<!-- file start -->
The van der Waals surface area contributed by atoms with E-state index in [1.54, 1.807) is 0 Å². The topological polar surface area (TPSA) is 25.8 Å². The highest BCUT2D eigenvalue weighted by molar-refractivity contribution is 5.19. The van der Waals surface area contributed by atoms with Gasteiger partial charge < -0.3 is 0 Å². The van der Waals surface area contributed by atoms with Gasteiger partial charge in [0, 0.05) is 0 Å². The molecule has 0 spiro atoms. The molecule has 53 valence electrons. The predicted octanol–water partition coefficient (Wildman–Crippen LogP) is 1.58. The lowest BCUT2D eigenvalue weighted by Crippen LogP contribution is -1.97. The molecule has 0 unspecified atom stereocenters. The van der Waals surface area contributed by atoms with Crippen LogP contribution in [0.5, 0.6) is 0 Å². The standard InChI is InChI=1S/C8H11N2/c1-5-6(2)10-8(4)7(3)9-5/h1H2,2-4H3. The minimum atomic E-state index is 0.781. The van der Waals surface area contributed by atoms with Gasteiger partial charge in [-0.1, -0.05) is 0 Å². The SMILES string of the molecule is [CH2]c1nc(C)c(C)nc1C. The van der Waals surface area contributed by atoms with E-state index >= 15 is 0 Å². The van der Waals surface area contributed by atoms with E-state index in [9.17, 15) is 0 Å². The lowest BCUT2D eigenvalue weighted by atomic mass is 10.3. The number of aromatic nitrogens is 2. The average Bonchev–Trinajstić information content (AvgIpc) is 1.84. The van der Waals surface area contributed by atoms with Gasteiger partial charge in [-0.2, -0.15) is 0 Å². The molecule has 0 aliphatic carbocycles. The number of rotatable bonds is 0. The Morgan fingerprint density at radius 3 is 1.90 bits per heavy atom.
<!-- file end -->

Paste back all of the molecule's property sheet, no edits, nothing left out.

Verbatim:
The van der Waals surface area contributed by atoms with E-state index in [1.54, 1.807) is 0 Å². The topological polar surface area (TPSA) is 25.8 Å². The highest BCUT2D eigenvalue weighted by molar-refractivity contribution is 5.19. The van der Waals surface area contributed by atoms with Gasteiger partial charge < -0.3 is 0 Å². The van der Waals surface area contributed by atoms with Gasteiger partial charge in [0, 0.05) is 0 Å². The molecule has 0 spiro atoms. The molecule has 53 valence electrons. The predicted octanol–water partition coefficient (Wildman–Crippen LogP) is 1.58. The lowest BCUT2D eigenvalue weighted by Crippen LogP contribution is -1.97. The molecule has 0 unspecified atom stereocenters. The van der Waals surface area contributed by atoms with Crippen LogP contribution in [0.5, 0.6) is 0 Å². The standard InChI is InChI=1S/C8H11N2/c1-5-6(2)10-8(4)7(3)9-5/h1H2,2-4H3. The minimum atomic E-state index is 0.781. The van der Waals surface area contributed by atoms with Gasteiger partial charge in [-0.1, -0.05) is 0 Å². The SMILES string of the molecule is [CH2]c1nc(C)c(C)nc1C. The van der Waals surface area contributed by atoms with E-state index >= 15 is 0 Å². The van der Waals surface area contributed by atoms with E-state index in [9.17, 15) is 0 Å². The lowest BCUT2D eigenvalue weighted by atomic mass is 10.3. The number of aromatic nitrogens is 2. The average Bonchev–Trinajstić information content (AvgIpc) is 1.84. The van der Waals surface area contributed by atoms with Gasteiger partial charge in [-0.2, -0.15) is 0 Å². The molecule has 0 aliphatic carbocycles. The number of rotatable bonds is 0. The Morgan fingerprint density at radius 3 is 1.90 bits per heavy atom.